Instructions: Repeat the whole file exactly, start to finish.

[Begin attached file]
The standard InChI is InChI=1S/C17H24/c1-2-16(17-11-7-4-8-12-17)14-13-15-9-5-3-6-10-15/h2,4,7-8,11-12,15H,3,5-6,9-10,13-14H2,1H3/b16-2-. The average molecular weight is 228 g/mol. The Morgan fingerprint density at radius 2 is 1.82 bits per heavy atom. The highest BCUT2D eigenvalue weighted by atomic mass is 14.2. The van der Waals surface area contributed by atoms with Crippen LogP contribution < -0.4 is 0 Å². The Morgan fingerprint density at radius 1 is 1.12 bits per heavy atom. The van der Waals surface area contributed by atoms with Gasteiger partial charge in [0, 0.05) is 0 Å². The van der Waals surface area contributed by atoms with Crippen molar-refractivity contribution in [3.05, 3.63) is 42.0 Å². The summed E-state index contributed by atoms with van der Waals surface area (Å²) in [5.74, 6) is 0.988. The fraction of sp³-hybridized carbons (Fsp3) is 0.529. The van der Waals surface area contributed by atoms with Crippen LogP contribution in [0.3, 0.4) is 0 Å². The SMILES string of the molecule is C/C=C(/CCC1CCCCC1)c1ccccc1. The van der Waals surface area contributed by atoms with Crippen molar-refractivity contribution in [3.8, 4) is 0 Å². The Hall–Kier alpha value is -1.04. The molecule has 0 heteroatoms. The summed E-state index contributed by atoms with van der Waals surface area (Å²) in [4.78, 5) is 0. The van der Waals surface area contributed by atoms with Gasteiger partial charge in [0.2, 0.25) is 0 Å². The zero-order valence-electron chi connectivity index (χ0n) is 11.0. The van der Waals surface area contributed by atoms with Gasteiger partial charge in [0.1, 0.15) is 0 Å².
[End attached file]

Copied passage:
The standard InChI is InChI=1S/C17H24/c1-2-16(17-11-7-4-8-12-17)14-13-15-9-5-3-6-10-15/h2,4,7-8,11-12,15H,3,5-6,9-10,13-14H2,1H3/b16-2-. The average molecular weight is 228 g/mol. The Morgan fingerprint density at radius 2 is 1.82 bits per heavy atom. The highest BCUT2D eigenvalue weighted by atomic mass is 14.2. The van der Waals surface area contributed by atoms with Crippen LogP contribution < -0.4 is 0 Å². The Morgan fingerprint density at radius 1 is 1.12 bits per heavy atom. The van der Waals surface area contributed by atoms with Gasteiger partial charge in [0, 0.05) is 0 Å². The van der Waals surface area contributed by atoms with Crippen molar-refractivity contribution in [3.05, 3.63) is 42.0 Å². The summed E-state index contributed by atoms with van der Waals surface area (Å²) in [5.74, 6) is 0.988. The fraction of sp³-hybridized carbons (Fsp3) is 0.529. The van der Waals surface area contributed by atoms with Crippen LogP contribution in [0.3, 0.4) is 0 Å². The SMILES string of the molecule is C/C=C(/CCC1CCCCC1)c1ccccc1. The van der Waals surface area contributed by atoms with Crippen molar-refractivity contribution in [3.8, 4) is 0 Å². The Hall–Kier alpha value is -1.04. The molecule has 0 heteroatoms. The summed E-state index contributed by atoms with van der Waals surface area (Å²) in [4.78, 5) is 0. The van der Waals surface area contributed by atoms with Gasteiger partial charge in [0.2, 0.25) is 0 Å². The zero-order valence-electron chi connectivity index (χ0n) is 11.0. The van der Waals surface area contributed by atoms with Gasteiger partial charge in [0.1, 0.15) is 0 Å².